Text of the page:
• trying to overcome all this noise.

  • The old AirPods did really well in this regard,

  • and you're hearing the AirPods Pro right now.

  • And here I am on a second gen AirPods,

  • where again, those stems reach

  • a little bit closer to your mouth,

  • and does that make a difference?

  • And here's the iPhone 11 Pro again,

  • of course the phone still reigns supreme,

  • but the AirPods sound pretty good for what they are.

  • Stepping away from Apple for a second,

  • here's what the Echo buds sound like when you're outside.

  • They're picking up my voice pretty well,

  • it's taking some time,

  • but the competition is catching up to Apple,

  • and these cost a lot less than the AirPods Pro.

  • So apple says battery life on the AirPods Pro

  • is good for 4.5 hours of continuous playback,

  • with the noise canceling on.

  • That's pretty close to the standard AirPods five hours,

  • and you get that here too

  • if you turn off noise cancellation.

  • But that battery is nowhere near the Powerbeats Pro,

  • which can last nine hours on a single charge,

  • albeit, they don't do noise cancellation.

  • Now, the saving grace with AirPods,

  • just like always, is the case,

  • which holds enough juice for 24 hours

  • of total listening time.

  • So having heard all that,

  • you're probably thinking, Apple did it,

  • these are the perfect AirPods.

  • Not quite.

  • See, much like iOS 13,

  • these can be buggy.

  • Sometimes the force sensor just stops working briefly

  • from time to time,

  • and changing modes in control center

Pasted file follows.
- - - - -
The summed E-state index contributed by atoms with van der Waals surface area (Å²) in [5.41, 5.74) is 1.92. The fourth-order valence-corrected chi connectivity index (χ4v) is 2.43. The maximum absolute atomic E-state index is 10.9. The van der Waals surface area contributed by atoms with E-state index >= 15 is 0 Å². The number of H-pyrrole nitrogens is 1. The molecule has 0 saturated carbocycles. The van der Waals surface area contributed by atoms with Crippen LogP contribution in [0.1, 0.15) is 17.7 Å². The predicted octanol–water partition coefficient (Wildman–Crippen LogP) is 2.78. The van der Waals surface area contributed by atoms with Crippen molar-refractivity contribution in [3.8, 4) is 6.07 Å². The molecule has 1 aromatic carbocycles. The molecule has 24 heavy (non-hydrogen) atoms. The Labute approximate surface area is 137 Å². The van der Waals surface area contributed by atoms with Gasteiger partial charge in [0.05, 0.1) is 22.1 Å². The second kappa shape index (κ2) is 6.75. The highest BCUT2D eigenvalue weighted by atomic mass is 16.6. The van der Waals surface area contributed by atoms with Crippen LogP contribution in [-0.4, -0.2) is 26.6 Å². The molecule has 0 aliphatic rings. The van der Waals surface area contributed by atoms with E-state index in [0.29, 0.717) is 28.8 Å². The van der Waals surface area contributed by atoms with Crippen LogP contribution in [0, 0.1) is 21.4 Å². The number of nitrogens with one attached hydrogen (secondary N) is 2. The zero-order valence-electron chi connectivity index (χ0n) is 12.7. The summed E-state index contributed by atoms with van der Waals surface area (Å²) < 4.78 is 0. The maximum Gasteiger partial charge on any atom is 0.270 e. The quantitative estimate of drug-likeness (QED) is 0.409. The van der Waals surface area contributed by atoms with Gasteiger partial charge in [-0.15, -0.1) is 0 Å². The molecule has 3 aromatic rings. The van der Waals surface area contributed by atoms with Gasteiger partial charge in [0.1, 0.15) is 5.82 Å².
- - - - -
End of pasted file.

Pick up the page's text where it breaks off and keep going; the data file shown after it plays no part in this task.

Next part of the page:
• doesn't always do what it should.

  • Now, Nilay is also testing the AirPods Pro,

  • and he's had his noise cancellation

  • just shut off randomly

  • until he turns them off and on again.

  • Now, these are minor issues,

  • and they don't happen very often,

  • I fully expect Apple's gonna fix them through iOS

  • or AirPod firmware updates,

  • but you're paying $250 for these earbuds,

  • and any bugs are kind of disappointing.

  • And second, you can change devices really fast

  • from your iPad to your iPhone to your Mac,

  • but you can't pair to more than one device at a time.

  • Other earbuds can do that,

  • and I'd love to see the AirPods do it as well.

  • Here's the thing about the AirPods though,

  • so much about their appeal is tied to Apple's ecosystem.

  • So if you have an Android phone,

  • you lose out on a lot.

  • You give up the instant pairing

  • by holding them close to your phone,

  • and you lose out on the ability to configure

  • what the touch controls do,

  • and so on, and so on.

  • Noise cancellation still works on Android,

  • and the sound quality